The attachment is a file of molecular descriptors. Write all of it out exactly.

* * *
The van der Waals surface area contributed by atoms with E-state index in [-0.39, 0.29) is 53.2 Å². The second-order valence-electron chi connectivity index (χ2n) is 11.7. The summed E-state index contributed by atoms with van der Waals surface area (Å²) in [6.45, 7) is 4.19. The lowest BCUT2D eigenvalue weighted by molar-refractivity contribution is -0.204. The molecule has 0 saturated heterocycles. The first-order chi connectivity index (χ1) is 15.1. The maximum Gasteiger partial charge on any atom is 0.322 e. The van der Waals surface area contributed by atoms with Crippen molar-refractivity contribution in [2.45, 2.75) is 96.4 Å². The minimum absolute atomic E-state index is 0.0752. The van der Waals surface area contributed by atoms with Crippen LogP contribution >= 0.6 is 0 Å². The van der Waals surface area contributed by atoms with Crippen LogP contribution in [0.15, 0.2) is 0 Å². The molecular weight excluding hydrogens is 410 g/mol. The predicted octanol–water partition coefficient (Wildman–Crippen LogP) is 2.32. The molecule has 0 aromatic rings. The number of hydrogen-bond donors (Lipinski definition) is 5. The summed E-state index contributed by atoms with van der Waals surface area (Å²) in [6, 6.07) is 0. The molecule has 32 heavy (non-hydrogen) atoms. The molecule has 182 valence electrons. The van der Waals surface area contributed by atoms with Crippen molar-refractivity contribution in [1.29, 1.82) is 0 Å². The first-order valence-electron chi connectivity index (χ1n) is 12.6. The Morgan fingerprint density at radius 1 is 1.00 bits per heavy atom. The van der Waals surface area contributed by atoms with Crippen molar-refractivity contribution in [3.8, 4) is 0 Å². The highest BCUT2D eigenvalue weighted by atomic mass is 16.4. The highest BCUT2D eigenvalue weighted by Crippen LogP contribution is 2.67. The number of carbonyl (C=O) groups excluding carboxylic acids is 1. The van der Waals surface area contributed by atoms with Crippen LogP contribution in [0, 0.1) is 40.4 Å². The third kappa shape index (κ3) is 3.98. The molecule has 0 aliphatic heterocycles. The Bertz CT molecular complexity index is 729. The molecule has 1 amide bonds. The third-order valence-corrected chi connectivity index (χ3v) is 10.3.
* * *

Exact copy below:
The van der Waals surface area contributed by atoms with E-state index in [-0.39, 0.29) is 53.2 Å². The second-order valence-electron chi connectivity index (χ2n) is 11.7. The summed E-state index contributed by atoms with van der Waals surface area (Å²) in [6.45, 7) is 4.19. The lowest BCUT2D eigenvalue weighted by molar-refractivity contribution is -0.204. The molecule has 0 saturated heterocycles. The first-order chi connectivity index (χ1) is 15.1. The maximum Gasteiger partial charge on any atom is 0.322 e. The van der Waals surface area contributed by atoms with Crippen molar-refractivity contribution in [2.45, 2.75) is 96.4 Å². The minimum absolute atomic E-state index is 0.0752. The van der Waals surface area contributed by atoms with Crippen LogP contribution >= 0.6 is 0 Å². The van der Waals surface area contributed by atoms with Crippen LogP contribution in [0.15, 0.2) is 0 Å². The molecular weight excluding hydrogens is 410 g/mol. The predicted octanol–water partition coefficient (Wildman–Crippen LogP) is 2.32. The molecule has 0 aromatic rings. The number of hydrogen-bond donors (Lipinski definition) is 5. The summed E-state index contributed by atoms with van der Waals surface area (Å²) in [6, 6.07) is 0. The molecule has 32 heavy (non-hydrogen) atoms. The molecule has 182 valence electrons. The van der Waals surface area contributed by atoms with Crippen molar-refractivity contribution in [1.29, 1.82) is 0 Å². The first-order valence-electron chi connectivity index (χ1n) is 12.6. The Morgan fingerprint density at radius 1 is 1.00 bits per heavy atom. The van der Waals surface area contributed by atoms with Crippen molar-refractivity contribution in [3.8, 4) is 0 Å². The highest BCUT2D eigenvalue weighted by atomic mass is 16.4. The highest BCUT2D eigenvalue weighted by Crippen LogP contribution is 2.67. The number of carbonyl (C=O) groups excluding carboxylic acids is 1. The van der Waals surface area contributed by atoms with Crippen LogP contribution in [0, 0.1) is 40.4 Å². The third kappa shape index (κ3) is 3.98. The molecule has 0 aliphatic heterocycles. The Bertz CT molecular complexity index is 729. The molecule has 1 amide bonds. The third-order valence-corrected chi connectivity index (χ3v) is 10.3.